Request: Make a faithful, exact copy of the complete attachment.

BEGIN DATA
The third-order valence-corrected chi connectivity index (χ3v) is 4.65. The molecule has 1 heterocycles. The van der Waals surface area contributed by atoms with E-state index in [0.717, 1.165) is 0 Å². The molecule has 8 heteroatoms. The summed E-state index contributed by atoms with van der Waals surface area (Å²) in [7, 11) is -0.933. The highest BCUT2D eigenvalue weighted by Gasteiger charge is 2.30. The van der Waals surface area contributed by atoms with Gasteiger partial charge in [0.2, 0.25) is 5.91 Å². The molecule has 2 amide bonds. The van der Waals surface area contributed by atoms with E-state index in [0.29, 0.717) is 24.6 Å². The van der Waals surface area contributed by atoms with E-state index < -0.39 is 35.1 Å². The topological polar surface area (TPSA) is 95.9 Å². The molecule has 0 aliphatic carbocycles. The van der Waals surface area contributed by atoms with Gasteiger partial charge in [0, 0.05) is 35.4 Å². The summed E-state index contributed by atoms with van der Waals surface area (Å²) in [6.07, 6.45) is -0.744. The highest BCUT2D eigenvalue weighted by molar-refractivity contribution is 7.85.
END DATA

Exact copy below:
The third-order valence-corrected chi connectivity index (χ3v) is 4.65. The molecule has 1 heterocycles. The van der Waals surface area contributed by atoms with E-state index in [0.717, 1.165) is 0 Å². The molecule has 8 heteroatoms. The summed E-state index contributed by atoms with van der Waals surface area (Å²) in [7, 11) is -0.933. The highest BCUT2D eigenvalue weighted by Gasteiger charge is 2.30. The van der Waals surface area contributed by atoms with Gasteiger partial charge in [0.2, 0.25) is 5.91 Å². The molecule has 2 amide bonds. The van der Waals surface area contributed by atoms with E-state index in [0.29, 0.717) is 24.6 Å². The van der Waals surface area contributed by atoms with E-state index < -0.39 is 35.1 Å². The topological polar surface area (TPSA) is 95.9 Å². The molecule has 0 aliphatic carbocycles. The van der Waals surface area contributed by atoms with Gasteiger partial charge in [0, 0.05) is 35.4 Å². The summed E-state index contributed by atoms with van der Waals surface area (Å²) in [6.07, 6.45) is -0.744. The highest BCUT2D eigenvalue weighted by molar-refractivity contribution is 7.85.